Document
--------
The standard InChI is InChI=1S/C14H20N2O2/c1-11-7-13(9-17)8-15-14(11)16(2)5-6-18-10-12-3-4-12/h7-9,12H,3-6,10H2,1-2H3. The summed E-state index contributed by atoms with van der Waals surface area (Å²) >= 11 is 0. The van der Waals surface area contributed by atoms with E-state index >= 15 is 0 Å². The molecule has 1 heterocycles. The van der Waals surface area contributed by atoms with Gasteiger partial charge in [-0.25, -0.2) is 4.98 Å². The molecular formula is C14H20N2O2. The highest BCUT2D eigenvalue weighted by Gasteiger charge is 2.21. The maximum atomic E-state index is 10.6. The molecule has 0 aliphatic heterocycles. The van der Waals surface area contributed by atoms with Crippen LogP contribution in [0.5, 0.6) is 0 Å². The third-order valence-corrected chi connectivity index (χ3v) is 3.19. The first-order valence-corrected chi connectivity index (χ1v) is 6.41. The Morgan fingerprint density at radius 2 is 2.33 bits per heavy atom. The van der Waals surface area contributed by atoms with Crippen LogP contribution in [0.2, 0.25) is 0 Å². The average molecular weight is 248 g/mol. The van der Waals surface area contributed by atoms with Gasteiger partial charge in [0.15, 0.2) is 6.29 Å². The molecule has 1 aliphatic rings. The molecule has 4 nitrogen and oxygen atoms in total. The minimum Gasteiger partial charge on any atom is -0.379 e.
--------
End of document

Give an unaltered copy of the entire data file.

The standard InChI is InChI=1S/C14H20N2O2/c1-11-7-13(9-17)8-15-14(11)16(2)5-6-18-10-12-3-4-12/h7-9,12H,3-6,10H2,1-2H3. The summed E-state index contributed by atoms with van der Waals surface area (Å²) >= 11 is 0. The van der Waals surface area contributed by atoms with E-state index >= 15 is 0 Å². The molecule has 1 heterocycles. The van der Waals surface area contributed by atoms with Gasteiger partial charge in [-0.25, -0.2) is 4.98 Å². The molecular formula is C14H20N2O2. The highest BCUT2D eigenvalue weighted by Gasteiger charge is 2.21. The maximum atomic E-state index is 10.6. The molecule has 0 aliphatic heterocycles. The van der Waals surface area contributed by atoms with Crippen LogP contribution in [0.5, 0.6) is 0 Å². The third-order valence-corrected chi connectivity index (χ3v) is 3.19. The first-order valence-corrected chi connectivity index (χ1v) is 6.41. The Morgan fingerprint density at radius 2 is 2.33 bits per heavy atom. The van der Waals surface area contributed by atoms with Crippen LogP contribution in [0.2, 0.25) is 0 Å². The average molecular weight is 248 g/mol. The van der Waals surface area contributed by atoms with Gasteiger partial charge in [0.15, 0.2) is 6.29 Å². The molecule has 1 aliphatic rings. The molecule has 4 nitrogen and oxygen atoms in total. The minimum Gasteiger partial charge on any atom is -0.379 e.